Pet Shop Boys

****Please (EMI America, 1986)
***Disco (EMI America, 1986)
****1/2Actually (EMI America, 1987)
****1/2Introspective (EMI America, 1988)
*****Behavior (EMI America, 1990)
*****Discography: The Complete Singles Collection (EMI America, 1991)
*****Very (Capitol, 1993)
**1/2Disco 2 (EMI America, 1994)
***1/2Alternative (EMI America, 1995)
****Bilingual (Atlantic, 1996)
***1/2Night Life (Parlophone/Sire, 1999)
****Please/Further Listening 1984-1986 (Parlophone, 2001)
****Actually/Further Listening 1987-1988 (Parlophone, 2001)
****Introspective/Further Listening 1988-1989 (Parlophone, 2001)
****Behavior/Further Listening 1990-1991 (Parlophone, 2001)
****Very/Further Listening 1992-1994 (Parlophopne, 2001)
***1/2Release (Sanctuary, 2002)
****Disco 3 (Sanctuary, 2003)

Neil Tennant sung, "I was faced with a choice at a difficult age/would I write a book? or should I take to the stage?/but in the back of my head I heard distant feet/Che Guevara and Debussy to a disco beat." Which is roughly what the Pet Shop Boys have done. Tennant was a journalist with a history degree when he met Chris Lowe, an architect, and found common interests in synthesizers and disco. They started their collaboration in 1981, but didn't produce a hit until "West End Girls" went #1 on both sides of the Atlantic in 1985. Over the next six years they followed up with 11 more top-10 singles (in the UK that is -- the only one that charted higher in the US was the one that went "let's make lots of money").

The first album, Please, is the only one that sounds like hits plus filler, where the latter mostly lack finishing touches like the dogs that haunt "Suburbia," or the innuendos of "Love Comes Quickly" and especially "Opportunities (Let's Make Lots of Money)" -- the latter pointedly anti-Thatcher yet reducible to a pro-Reagan sound bite. Actually is a more completely realized album, with singles -- four more, including the Dusty Springfield vehicle "What Have I Done to Deserve This?" and "It's a Sin," with its thunderclaps and triumphal horns -- but also fully formed songs, ranging from the dance kick of "One More Chance" to the undanceable elegy, "It Couldn't Happen Here." On the other hand, Introspective aimed straight at the disco audience, with six cuts averaging eight minutes, including the latin-tinged "Domino Dancing" and the Elvis deconstruction "Always on My Mind."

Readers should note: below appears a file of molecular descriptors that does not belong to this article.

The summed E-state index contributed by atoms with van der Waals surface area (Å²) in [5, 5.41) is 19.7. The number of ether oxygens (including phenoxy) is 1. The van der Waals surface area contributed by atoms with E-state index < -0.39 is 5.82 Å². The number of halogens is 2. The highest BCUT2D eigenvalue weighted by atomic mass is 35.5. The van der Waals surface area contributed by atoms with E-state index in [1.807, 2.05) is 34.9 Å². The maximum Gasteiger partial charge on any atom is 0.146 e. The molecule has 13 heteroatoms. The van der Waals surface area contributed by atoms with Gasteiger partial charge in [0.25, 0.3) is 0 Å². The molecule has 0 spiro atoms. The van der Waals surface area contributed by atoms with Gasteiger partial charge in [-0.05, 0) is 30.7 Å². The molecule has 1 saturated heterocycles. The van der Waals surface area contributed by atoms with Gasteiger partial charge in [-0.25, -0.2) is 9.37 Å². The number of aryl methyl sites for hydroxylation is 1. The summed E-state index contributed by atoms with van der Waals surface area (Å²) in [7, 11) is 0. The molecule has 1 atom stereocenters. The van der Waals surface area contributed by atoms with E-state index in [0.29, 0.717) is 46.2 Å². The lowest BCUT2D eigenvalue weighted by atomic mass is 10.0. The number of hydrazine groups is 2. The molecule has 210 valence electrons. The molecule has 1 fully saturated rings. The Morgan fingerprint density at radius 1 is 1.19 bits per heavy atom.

Behavior was a change of pace: its subdued mid-tempo rhythms didn't burn up the dance floor, nor did its singles scale the charts like before, but its songs were elegant and complex and often downright beautiful. "Being Boring" opens up a letter from the '20s about never feeling bored, then draws a line to unimagined loss in the present. "(It Hurts So Much) To Face the Truth" is a poignant break-up song. "My October Symphony" ponders what will happen to the music celebrating Russia's October Revolution, closing with a bit of Shostakovich. "Nervously" wraps its shy young boy in shimmering sound. And "Jealousy" closes with a towering burst of orchestra. Discography capped the period, garnering 18 singles to date, including three not on any album: their version of U2's "Where the Streets Have No Name" which morphs into Frankie Valli's "I Can't Take My Eyes Off You," the anti-Gulf War "DJ Culture," and the affirmative "Was It Worth It?" ("I reserve/the right to live/my life this way/and I don't give/a damn when I/hear people say/I'll pay the price/that others pay" -- Tennant's most direct lyric yet on AIDS and being gay).